You can never have too much of a good thing. Three top-10 wide receivers in a class and you’re likely looking at the best haul in any school’s history. With Rakim Jarrett, Jermaine Burton and Kayshon Boutte all committed before May, Mickey Joseph and the LSU staff has done just that. However, there are some times that arise where you just can’t let someone leave your backyard, and that’s where Koy Moore comes in. Moore, who had impressed at LSU’s Elite Camp enough to garner a private workout for Joseph and Joe Brady, gave the Tigers little doubt of whether to take him or not after an impressive showing at The Opening.
After flirting with going out of state with a commitment to Southern Cal last summer before de-committing in February, the thought of staying home became too prevalent for Moore as he committed to LSU today over USC, Alabama, Arkansas and Auburn.
The hiring of passing game coordinator Joe Brady brought the emergence of a spread offense to the forefront of the LSU gameplan, meaning more wide receivers out on the field and a new type of player at the position. The phase of taller, possession receivers has started to fall by the wayside across the nation, as teams expect their receivers to sport all-around talent, even if giving up some height is the cost. Jarrett, Burton, Boutte and now Moore are all in or below the 6-foot range, but their athleticism gives opponents fit. Moore is definitely no exception.
The first thing that pops off from his film is the shiftiness. That initial arriving defender normally has no chance to make a play, meaning we’re getting at least an extra five yards per reception. There’s not a huge route tree in the highlights due to an offense that just wants to get the ball in Moore’s hands and let him work.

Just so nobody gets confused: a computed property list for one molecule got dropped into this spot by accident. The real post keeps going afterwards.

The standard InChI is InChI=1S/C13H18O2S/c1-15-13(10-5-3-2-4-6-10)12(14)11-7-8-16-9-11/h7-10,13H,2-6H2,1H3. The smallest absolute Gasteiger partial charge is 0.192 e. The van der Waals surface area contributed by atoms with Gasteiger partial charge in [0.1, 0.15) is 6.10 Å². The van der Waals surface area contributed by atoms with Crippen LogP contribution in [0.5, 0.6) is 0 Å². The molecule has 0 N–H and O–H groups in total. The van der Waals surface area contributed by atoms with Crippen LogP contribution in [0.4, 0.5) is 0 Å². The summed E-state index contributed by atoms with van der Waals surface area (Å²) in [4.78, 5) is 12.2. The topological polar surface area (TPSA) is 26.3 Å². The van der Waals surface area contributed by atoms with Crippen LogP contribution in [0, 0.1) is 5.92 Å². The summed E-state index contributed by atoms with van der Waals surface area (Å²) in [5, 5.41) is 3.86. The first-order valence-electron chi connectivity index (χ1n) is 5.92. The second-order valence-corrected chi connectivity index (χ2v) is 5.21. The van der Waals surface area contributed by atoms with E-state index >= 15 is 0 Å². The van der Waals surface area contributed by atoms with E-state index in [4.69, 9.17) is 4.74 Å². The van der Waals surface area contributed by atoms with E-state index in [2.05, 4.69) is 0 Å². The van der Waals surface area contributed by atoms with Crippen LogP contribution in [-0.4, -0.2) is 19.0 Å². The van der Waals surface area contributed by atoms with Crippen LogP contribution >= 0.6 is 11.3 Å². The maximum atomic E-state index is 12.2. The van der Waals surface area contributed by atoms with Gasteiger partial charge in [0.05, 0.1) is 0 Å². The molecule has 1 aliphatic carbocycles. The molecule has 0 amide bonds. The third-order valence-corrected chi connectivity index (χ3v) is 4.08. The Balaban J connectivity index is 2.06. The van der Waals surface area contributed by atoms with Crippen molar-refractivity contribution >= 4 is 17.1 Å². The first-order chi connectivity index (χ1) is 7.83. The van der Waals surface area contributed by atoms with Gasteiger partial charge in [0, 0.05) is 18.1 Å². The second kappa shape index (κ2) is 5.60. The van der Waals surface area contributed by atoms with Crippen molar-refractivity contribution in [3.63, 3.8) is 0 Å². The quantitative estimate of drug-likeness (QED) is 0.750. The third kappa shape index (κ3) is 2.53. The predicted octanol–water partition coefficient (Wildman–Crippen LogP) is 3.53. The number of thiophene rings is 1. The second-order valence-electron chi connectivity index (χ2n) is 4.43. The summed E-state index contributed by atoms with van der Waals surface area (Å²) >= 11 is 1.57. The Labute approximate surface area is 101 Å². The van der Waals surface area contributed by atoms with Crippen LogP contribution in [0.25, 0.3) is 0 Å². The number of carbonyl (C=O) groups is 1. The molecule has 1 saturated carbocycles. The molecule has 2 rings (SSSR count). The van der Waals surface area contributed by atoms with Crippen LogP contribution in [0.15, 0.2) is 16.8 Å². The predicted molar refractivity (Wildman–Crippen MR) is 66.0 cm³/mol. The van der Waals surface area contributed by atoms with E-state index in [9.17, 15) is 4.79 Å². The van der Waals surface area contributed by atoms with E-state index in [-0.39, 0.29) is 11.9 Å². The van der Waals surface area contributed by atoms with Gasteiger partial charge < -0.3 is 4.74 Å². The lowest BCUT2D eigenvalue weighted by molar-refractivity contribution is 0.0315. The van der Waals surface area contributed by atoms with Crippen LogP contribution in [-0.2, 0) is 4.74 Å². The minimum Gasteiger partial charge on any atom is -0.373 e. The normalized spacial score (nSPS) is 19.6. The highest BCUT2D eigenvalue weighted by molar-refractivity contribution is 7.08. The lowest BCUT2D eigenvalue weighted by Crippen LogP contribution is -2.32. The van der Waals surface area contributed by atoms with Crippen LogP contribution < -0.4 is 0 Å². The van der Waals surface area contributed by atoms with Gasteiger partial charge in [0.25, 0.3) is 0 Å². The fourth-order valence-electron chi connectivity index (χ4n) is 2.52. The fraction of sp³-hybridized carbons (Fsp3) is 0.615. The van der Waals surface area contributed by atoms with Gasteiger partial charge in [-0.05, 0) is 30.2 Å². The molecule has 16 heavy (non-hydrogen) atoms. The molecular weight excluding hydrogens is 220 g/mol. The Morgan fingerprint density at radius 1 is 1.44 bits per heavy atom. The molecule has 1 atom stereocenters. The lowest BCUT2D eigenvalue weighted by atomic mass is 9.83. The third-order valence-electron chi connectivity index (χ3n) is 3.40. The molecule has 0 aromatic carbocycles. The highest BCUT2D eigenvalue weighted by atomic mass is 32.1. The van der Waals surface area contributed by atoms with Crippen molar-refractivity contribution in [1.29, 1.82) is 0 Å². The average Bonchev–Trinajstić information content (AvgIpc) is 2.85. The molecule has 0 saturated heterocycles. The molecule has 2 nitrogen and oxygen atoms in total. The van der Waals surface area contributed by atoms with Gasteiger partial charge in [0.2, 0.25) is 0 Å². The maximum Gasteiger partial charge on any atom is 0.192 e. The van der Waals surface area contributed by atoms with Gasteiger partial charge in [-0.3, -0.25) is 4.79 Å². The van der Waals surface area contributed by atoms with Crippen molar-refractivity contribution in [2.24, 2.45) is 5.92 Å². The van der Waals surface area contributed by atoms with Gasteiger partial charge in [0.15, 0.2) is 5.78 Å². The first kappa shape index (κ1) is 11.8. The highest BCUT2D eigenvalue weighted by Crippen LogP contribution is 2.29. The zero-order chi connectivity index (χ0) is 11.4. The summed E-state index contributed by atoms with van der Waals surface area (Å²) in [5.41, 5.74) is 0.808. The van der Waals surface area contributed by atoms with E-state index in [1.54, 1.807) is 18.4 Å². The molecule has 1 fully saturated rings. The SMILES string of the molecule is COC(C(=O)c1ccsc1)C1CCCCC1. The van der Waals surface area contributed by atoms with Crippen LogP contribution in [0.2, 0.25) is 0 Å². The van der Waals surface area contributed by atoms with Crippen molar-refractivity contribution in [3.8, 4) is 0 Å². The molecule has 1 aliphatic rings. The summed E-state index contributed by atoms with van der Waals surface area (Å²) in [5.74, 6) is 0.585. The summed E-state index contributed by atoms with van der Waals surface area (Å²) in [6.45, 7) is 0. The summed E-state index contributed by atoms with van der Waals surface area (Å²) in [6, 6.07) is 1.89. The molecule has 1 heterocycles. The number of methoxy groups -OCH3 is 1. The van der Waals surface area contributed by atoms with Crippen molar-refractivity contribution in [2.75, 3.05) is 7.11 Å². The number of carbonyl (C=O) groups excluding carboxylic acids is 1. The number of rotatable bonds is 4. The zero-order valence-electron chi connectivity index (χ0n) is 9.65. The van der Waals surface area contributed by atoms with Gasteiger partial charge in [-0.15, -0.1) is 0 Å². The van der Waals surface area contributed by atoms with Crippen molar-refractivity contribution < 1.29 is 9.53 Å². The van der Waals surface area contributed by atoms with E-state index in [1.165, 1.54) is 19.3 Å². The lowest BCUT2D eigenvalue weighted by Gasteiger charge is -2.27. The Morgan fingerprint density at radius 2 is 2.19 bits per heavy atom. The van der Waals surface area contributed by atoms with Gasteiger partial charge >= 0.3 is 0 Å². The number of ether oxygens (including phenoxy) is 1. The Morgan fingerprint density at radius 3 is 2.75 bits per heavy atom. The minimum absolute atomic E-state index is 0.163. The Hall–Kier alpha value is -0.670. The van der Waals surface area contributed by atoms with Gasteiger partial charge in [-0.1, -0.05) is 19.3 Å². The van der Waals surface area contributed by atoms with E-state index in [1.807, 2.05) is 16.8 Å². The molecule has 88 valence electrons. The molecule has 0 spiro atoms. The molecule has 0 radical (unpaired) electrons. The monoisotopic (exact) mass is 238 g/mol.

However, his Opening highlights help showcase a player that can run a number of different routes and exemplify an innate ability to find a soft spot in the secondary and make a strong catch with reliable hands (which can be seen on several jump-balls in the high school highlights.)
Dee Anderson and Derrick Dillon graduate after this season, Justin Jefferson is a junior and could possibly leave early if he replicates his 2018 season and stud freshmen Ja’Marr Chase and Terrace Marshall Jr. last year could potentially be playing in their final year as this 2020 class steps on the field. Long story short, there will be plenty of opportunities for these four stud receivers to see the field early and could provide hell for SEC defenses as Joe Brady can move talented receivers in and out as he sees fit. If LSU can hold onto all four by December, this could be by far the best receiver class to ever arrive at Baton Rouge.
This move does put LSU at 23 total commitments for this class, with a couple high-profile names still out there, particularly nose tackle Jacobian Guillory and offensive linemen like Sedrick Van Pran and Marcus Dumerville. Plus the need for a running back. The class cap still sits at 25, so there may be some attrition between now and then, but there’s still a long way to go in this recruiting journey.